In a similar way, we can see physical phenomena and people in new ways, based upon new interests, experiences, and understandings changing even our most elemental perceptual experiences. With new experiences, interests, and understandings, our minds can create new concepts – what famed child psychologist Jean Piaget (1896-1980) called new "schemata" –
that then open us to more developed sensory perceptions.

For example, when we learn to identify different species of trees – by their leaves or bark –
we then see them as "Sugar Maples" or "Red Oaks," not merely as "trees." Similarly, when our true interests are less defined in terms of race than character or conduct, our eyes can be more attentive to character and conduct than to racial categorization. And even the racial categorizations can be cleansed of mistaken stereotypes.

Post-Modern thinkers such as Thomas Kuhn (1922-1996), Paul Feyerabend (1924-1994) and others pointed out measurable changes in human sense perception initiated by historic changes in scientific paradigms. These pioneer thinkers brought Piaget's insights into the adult and professional learning experiences. Earlier, most Modern thinkers had assumed that human sense perception was more or less objective, but not shaped by people's theories, beliefs, or values.

Kuhn and Feyerabend overstated their cases, and they were too subjectivist, but they were right on the basic dynamics shaping of our sensory perceptions. Moreover, their own theories transformed people's sense perceptions concerning the fields of science and the humanities. Inspired by Kuhn, Feyerabend and others, intellectuals in every university department now regularly find perception-transforming roles of new paradigms within their fields of study.

These fascinating Post-Modern discoveries, while shifting us beyond Modernism, were really a vivid return to the Pre-Modern, especially the Biblical perspectives. There are numerous references throughout the Bible to people's sensory perceptions changing, generally as a consequence of changes in their relationship with God, or their behavior, beliefs, or values. Consider, for example, after giving an intensely potent restatement of the Gospel, the Apostle Paul then concludes:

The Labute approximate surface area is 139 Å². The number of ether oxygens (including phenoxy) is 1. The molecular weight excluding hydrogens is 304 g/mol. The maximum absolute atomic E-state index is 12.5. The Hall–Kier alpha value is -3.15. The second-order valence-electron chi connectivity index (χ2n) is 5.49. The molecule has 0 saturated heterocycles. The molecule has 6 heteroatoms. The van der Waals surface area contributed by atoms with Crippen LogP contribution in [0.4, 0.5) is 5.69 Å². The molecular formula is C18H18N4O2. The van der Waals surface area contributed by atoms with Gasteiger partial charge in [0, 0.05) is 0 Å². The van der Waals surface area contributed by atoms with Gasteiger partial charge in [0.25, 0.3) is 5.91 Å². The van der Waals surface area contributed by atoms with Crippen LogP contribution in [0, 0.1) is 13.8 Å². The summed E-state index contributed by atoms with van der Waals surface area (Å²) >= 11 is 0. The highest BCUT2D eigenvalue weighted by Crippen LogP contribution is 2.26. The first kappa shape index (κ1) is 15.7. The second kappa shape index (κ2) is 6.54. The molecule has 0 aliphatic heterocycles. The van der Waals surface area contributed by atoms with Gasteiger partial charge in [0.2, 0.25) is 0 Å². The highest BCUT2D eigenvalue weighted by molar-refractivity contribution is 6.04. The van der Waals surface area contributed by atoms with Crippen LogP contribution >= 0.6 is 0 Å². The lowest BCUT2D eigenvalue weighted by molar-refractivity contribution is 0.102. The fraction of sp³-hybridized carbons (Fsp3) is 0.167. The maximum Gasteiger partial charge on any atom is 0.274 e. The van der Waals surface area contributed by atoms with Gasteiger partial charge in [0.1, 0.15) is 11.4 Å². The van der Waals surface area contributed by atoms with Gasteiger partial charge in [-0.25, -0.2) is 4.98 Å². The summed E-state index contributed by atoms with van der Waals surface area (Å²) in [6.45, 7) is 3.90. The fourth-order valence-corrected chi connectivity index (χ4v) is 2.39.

Therefore, from now on we look at no one according to the flesh. Even though we once knew Christ according to the flesh, yet now no longer. Therefore, whoever is in Christ – new creation! The old passed away. Look! The new has come!  (a literal translation of II Corinthians 5:16-17)

How we look at other people matters – to them, to God, to us. The Gospel liberates people from looking merely at other people's flesh, as Paul says. The point: Coming to know Jesus should measurably change our sense perceptions of other people – and such sensory changes should be part of Christian discipleship. Then we will no longer need constantly to re-debate or rehash the most basic truths of human dignity and justice. Also, believers can help set the standard of transformed perception of all people. Others can look at people fairly, too, but the Gospel especially empowers believers to this radical, redemptive, perceptual change.

NYPD Commissioner Bratton and FBI Director Comey are quite right about present racial issues. To address racism we need changes at the most basic levels – especially in our sense perceptions. There are exercises that can help create perceptual change, as I mentioned in my previous article. Such transformations of sense perception ought to be seen as a primary element of Christian living.

Let us rise to this call to corrected vision – by God's grace redeeming our sense perceptions for our world, for our country, for our communities, for our families, for ourselves – because…we look at no one according to the flesh... Look! The new has come!

Dr. Paul de Vries is the president of New York Divinity School, and a pastor, speaker and author. Since 2004, he has served on the Board of the National Association of Evangelicals, representing 40 million evangelical Americans.